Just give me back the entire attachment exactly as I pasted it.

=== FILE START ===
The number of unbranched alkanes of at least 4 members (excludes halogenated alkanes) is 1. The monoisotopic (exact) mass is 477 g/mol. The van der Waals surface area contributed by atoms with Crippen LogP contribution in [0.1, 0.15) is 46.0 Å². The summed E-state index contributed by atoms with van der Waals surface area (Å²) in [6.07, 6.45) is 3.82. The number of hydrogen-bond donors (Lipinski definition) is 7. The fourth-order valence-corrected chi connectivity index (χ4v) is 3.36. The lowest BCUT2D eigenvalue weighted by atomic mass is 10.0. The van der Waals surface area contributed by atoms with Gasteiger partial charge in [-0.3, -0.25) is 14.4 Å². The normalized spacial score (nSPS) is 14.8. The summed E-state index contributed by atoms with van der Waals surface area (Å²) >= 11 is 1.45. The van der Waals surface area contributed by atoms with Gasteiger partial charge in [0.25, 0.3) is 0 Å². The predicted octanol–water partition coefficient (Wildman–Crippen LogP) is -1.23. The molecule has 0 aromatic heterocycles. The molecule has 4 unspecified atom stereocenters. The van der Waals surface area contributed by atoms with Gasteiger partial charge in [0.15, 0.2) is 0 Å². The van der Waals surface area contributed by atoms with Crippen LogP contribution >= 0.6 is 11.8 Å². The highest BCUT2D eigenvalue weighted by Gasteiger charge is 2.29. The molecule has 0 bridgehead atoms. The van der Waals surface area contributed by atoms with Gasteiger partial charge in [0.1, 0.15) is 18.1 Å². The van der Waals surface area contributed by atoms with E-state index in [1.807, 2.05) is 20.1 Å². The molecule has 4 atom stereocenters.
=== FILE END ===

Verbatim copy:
The number of unbranched alkanes of at least 4 members (excludes halogenated alkanes) is 1. The monoisotopic (exact) mass is 477 g/mol. The van der Waals surface area contributed by atoms with Crippen LogP contribution in [0.1, 0.15) is 46.0 Å². The summed E-state index contributed by atoms with van der Waals surface area (Å²) in [6.07, 6.45) is 3.82. The number of hydrogen-bond donors (Lipinski definition) is 7. The fourth-order valence-corrected chi connectivity index (χ4v) is 3.36. The lowest BCUT2D eigenvalue weighted by atomic mass is 10.0. The van der Waals surface area contributed by atoms with Gasteiger partial charge in [-0.3, -0.25) is 14.4 Å². The normalized spacial score (nSPS) is 14.8. The summed E-state index contributed by atoms with van der Waals surface area (Å²) >= 11 is 1.45. The van der Waals surface area contributed by atoms with Gasteiger partial charge in [0.25, 0.3) is 0 Å². The predicted octanol–water partition coefficient (Wildman–Crippen LogP) is -1.23. The molecule has 0 aromatic heterocycles. The molecule has 4 unspecified atom stereocenters. The van der Waals surface area contributed by atoms with Gasteiger partial charge in [0.15, 0.2) is 0 Å². The van der Waals surface area contributed by atoms with Crippen LogP contribution >= 0.6 is 11.8 Å². The highest BCUT2D eigenvalue weighted by Gasteiger charge is 2.29. The molecule has 0 bridgehead atoms. The van der Waals surface area contributed by atoms with Gasteiger partial charge in [0.1, 0.15) is 18.1 Å². The van der Waals surface area contributed by atoms with E-state index in [1.807, 2.05) is 20.1 Å². The molecule has 4 atom stereocenters.